Created to stop the effectiveness of the SHAC-style tactics about which biomedical companies had habitually complained to Congress, the AETA now makes it a criminal offense to interfere not only with so-called “animal enterprises” directly, but also with organizations such as insurance companies, law firms, and investment houses that do business with them. This broadens the scope of legislation that is already overly broad. This problem is compounded further with additional vague concepts such as the criminalization of actions that create “reasonable fear” in the targets of protest, making actions such as peaceful home demonstrations likely candidates for accusations of “ecoterrorism.”

As the Equal Justice Alliance aptly summarizes the main problems with the AETA:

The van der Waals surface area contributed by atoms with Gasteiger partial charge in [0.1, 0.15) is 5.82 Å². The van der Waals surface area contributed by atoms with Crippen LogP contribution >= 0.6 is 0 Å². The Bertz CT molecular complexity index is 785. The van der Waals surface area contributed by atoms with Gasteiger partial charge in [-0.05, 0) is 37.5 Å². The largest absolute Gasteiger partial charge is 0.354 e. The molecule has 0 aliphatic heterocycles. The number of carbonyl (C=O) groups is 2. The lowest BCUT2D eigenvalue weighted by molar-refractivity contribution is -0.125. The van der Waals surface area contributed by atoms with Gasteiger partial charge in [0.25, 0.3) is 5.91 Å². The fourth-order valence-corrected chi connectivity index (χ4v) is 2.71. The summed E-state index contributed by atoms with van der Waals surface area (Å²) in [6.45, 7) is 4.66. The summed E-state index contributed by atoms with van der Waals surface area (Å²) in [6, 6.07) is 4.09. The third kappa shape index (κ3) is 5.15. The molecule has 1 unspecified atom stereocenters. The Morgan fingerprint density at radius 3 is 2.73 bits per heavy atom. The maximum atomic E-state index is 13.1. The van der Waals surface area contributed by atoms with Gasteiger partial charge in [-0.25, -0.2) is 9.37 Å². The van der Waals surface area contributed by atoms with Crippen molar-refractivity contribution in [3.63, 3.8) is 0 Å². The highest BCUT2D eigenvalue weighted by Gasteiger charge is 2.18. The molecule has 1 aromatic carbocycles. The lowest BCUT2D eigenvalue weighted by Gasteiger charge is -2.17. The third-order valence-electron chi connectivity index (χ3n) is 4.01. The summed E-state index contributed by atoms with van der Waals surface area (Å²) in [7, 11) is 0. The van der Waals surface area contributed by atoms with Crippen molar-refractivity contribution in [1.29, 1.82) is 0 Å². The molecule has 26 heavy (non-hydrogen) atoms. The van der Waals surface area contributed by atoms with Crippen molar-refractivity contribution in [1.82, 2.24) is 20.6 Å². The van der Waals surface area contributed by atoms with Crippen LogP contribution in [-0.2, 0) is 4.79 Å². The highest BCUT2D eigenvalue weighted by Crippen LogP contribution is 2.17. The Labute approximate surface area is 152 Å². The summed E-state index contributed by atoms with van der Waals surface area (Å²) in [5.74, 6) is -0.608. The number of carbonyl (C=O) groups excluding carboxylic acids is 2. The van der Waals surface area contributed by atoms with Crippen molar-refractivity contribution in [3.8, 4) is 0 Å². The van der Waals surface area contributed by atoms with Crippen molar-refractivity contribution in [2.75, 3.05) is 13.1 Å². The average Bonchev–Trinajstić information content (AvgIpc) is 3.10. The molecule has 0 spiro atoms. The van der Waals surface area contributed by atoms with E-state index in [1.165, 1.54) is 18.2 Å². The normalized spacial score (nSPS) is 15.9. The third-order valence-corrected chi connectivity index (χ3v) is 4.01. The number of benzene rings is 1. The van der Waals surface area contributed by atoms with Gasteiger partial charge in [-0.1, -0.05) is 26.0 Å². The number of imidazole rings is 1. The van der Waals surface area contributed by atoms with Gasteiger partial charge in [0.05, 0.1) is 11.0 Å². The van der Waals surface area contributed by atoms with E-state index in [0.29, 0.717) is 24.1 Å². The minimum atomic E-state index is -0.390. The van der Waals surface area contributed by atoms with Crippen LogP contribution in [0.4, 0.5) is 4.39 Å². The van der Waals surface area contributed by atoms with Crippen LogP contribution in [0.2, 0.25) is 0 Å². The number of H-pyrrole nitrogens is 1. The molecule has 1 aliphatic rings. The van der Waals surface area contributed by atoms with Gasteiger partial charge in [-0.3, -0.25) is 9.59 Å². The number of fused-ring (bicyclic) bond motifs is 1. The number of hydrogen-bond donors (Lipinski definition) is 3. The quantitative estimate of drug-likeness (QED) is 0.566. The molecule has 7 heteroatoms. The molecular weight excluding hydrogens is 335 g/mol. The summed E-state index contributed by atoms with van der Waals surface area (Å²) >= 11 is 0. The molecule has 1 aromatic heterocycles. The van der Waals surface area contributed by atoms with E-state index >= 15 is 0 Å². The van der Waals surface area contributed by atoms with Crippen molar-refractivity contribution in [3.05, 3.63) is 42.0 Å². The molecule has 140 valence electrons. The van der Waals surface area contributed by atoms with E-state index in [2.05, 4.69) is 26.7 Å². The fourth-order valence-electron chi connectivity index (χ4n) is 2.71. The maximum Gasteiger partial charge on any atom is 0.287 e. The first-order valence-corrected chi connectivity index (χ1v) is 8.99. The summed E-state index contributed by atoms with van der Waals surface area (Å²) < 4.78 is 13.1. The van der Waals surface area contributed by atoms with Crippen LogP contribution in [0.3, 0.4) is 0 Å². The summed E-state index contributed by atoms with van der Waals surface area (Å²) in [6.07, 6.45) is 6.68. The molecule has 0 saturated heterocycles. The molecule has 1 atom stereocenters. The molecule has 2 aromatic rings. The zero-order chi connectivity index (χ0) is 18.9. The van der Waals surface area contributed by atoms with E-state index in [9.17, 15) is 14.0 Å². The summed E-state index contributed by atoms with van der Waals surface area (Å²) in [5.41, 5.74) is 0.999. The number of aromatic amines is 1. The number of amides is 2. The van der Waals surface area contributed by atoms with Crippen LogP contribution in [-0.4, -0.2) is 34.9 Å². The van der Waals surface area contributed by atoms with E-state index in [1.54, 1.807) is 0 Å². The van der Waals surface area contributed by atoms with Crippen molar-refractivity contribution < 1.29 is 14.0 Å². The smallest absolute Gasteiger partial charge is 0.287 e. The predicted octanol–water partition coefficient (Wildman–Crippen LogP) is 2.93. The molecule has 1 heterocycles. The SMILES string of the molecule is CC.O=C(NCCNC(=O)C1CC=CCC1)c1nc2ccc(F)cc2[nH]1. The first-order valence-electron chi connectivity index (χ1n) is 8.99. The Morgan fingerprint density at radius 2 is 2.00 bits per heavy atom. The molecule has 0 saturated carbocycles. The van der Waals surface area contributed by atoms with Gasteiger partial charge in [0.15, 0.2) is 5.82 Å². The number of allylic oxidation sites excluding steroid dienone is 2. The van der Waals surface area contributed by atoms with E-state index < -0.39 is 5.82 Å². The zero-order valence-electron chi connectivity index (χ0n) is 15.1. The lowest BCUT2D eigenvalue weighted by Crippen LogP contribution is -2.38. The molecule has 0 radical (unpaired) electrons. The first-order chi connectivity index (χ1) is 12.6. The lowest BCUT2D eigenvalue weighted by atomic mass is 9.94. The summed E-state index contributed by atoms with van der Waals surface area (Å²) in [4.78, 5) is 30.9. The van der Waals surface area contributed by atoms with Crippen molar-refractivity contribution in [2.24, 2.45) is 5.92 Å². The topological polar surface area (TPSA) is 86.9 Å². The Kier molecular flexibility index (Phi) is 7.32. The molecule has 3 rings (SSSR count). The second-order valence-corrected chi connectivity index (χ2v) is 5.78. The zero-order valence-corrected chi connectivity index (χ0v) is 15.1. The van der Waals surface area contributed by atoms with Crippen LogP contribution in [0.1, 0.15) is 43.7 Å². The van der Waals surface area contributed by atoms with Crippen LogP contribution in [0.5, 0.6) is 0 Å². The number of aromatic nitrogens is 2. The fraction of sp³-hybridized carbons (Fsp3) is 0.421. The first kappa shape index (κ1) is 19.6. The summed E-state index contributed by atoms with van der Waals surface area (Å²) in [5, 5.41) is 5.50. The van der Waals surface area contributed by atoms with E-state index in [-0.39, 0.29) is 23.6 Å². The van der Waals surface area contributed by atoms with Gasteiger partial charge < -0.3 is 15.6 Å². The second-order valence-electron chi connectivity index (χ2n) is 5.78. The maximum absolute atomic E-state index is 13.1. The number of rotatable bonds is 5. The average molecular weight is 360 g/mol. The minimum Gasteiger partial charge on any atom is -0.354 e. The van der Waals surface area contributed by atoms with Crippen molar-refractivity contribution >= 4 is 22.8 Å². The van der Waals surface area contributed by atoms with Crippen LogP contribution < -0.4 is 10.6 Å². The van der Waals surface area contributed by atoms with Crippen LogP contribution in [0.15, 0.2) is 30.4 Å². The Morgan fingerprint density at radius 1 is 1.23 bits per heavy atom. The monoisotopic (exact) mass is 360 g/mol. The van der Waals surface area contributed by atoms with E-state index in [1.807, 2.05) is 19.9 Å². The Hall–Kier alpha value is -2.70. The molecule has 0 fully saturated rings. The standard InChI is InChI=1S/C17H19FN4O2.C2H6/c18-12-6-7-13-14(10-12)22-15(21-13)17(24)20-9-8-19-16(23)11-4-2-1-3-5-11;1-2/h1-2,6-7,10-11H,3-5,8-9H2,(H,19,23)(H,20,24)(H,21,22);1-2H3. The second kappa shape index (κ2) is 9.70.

It is excessively broad and vague.

It imposes disproportionately harsh penalties.

It effectively brands animal advocates as “terrorists” and denies them equal protection.

It effectively brands civil disobedience as “terrorism” and imposes severe penalties.

It has a chilling effect on all forms of protest by endangering free speech and assembly.

It interferes with investigation of animal enterprises that violate federal laws.

It detracts from prosecution of real terrorism against the American people.
 

An Army of One

A sole voice of dissent in Congress, Representative Dennis Kucinich (D–Ohio) objected that the AETA bill compromises civil rights and threatens to "chill" free speech. Alone in examining the issue from the perspective of the victims rather than victimizers, albeit from a welfare rather than a rights standpoint, Kucinich said: "Just as we need to protect people’s right to conduct their work without fear of assault, so too this Congress has yet to address some fundamental ethical principles with respect to animals. How should animals be treated humanely? This is a debate that hasn't come here."